They managed it! Who would have dared put their money on the FCI European Section's 2012 Show in Bucharest being such a resounding success? Victim of a smear campaign on the social networks (what power, what strength, often positive but at times also very harmful), the Asociatia Chinologica Romana (AchR) was able to keep a cool head, rising to the challenge and attracting more than 6,000 dogs to the Romanian capital. The AChR was able to leverage the smear campaign against it to promote the show, and the least we can say is that it was very successful in doing so. Congratulations to the whole Romanian team, brilliantly led by Mr C. Stefanescu and Mr P. Muntean.

Unfortunately, three of the canine world’s top personalities have recently left us and the FCI would like to pay tribute to them here...

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Yves De Clercq
FCI Executive Director
Interview with Paula Iacob
At the press conference held on 4 October on the occasion of the FCI European Section's Show in Bucharest, the Romanian Federation for the Protection of Animals and the Romanian Canine Organisation signed an agreement for the protection of dogs. The purpose of this agreement, set to run until 2020, is to help dogs and protect their environment. An integral part of the agreement involves the provision of a vehicle for use in preventing the mistreatment of dogs and sterilising them. Among the signatories are Mr Stefanescu, President of the Romanian Kennel Club, Mr Marinescu, President of the Romanian Federation for the Protection of Animals and Ms Paula Iacob, a well-known Romanian lawyer and always prepared to defend the canine cause.

Member of the Romanian National Union of Lawyers - Bucharest office
President of the Romanian Woman Bar Association
President of the UNESCO - F.R.A.C.U Foundation

Paula Iacob

Ms Iacob, would you like to share with FCI newsletter readers your out-of-the-ordinary experience of which you were a protagonist a few years ago?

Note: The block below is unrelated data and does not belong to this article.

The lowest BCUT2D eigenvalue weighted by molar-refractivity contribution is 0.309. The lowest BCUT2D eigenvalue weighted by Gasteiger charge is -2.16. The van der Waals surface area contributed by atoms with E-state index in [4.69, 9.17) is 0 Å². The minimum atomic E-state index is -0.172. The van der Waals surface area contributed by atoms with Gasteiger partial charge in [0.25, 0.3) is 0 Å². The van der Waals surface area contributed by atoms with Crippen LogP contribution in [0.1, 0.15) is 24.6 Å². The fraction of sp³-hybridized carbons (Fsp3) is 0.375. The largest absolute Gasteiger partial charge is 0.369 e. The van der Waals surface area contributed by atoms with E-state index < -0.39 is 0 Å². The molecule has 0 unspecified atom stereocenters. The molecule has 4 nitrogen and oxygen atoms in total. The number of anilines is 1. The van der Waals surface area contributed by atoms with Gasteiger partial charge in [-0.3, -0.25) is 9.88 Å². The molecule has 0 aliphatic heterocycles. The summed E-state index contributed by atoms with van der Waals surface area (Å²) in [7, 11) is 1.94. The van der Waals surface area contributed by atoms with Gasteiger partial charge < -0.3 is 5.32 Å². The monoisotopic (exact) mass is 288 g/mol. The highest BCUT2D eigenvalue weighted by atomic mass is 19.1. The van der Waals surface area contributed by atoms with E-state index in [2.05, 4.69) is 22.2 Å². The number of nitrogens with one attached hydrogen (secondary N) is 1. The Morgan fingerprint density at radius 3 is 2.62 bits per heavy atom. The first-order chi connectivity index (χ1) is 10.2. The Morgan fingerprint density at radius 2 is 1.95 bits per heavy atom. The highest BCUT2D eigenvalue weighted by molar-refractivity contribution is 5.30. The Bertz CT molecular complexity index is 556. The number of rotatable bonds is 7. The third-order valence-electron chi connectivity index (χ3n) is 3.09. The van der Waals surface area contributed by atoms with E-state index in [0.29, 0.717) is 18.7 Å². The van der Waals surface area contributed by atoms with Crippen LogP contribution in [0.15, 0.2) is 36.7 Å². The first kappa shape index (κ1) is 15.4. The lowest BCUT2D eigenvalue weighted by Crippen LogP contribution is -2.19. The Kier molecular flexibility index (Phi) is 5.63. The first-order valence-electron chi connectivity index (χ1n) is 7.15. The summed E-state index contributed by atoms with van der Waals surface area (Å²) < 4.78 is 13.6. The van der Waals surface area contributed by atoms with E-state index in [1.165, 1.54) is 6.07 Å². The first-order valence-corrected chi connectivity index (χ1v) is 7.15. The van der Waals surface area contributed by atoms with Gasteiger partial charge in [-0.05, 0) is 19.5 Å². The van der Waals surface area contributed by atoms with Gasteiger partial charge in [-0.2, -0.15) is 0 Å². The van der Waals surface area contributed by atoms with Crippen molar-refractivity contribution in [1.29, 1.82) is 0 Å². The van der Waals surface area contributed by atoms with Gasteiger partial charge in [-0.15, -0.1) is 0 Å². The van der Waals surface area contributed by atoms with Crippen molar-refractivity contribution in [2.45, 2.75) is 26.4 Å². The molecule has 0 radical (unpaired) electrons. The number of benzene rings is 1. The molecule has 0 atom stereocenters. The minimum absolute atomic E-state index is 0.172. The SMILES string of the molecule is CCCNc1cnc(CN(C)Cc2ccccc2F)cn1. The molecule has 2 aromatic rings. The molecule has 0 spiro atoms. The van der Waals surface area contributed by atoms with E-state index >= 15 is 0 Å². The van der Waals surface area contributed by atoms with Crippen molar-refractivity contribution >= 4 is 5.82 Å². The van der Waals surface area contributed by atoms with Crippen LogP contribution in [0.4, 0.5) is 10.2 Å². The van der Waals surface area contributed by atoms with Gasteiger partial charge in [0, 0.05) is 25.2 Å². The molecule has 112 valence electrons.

"Certainly! Five or six years ago, somebody came looking for me, asking for help in a rather curious case: a Japanese businessman had been bitten by a stray dog and had died soon after, allegedly as a result of the bite. Bosquito - that was the name of the dog in question - had immediately been taken to a shelter in which he was being kept locked up, without any food or anyone coming to visit him. I went to the place he was being kept and asked to see and feed him. However, I was refused the right to visit him several times. These practices reminded me of the inhuman treatment inflicted on political prisoners in a dark period of our history, and really shook me up. Feeling concern about the application of these inhumane practices toward this animal, I started investigating the facts - i.e. what had really happened. It transpired that the unfortunate Japanese man had had of a heart attack which had caused him to collapse on top of Bosquito. The latter, seeing the person about to fall right on top of him, had interpreted this as an attack. There was no doubt that he had bitten the man, but this was the result of a defensive reflex, as he had felt himself threatened. In no way had he attacked the man. Once the facts had been established and Bosquito's innocence proved, Ms Iacob was allowed to visit him and bring him food. It took quite a bit of time for the animal to regain confidence in human beings, to let someone come close to him and to accept being fed. Having got wind of this story, Brigitte Bardot herself sent some food to Bosquito! The story came to a happy end, with a German citizen, also touched by the fate of dog and the overhasty sentence, adopting it. Bosquito is now living happily with his new owner in Germany."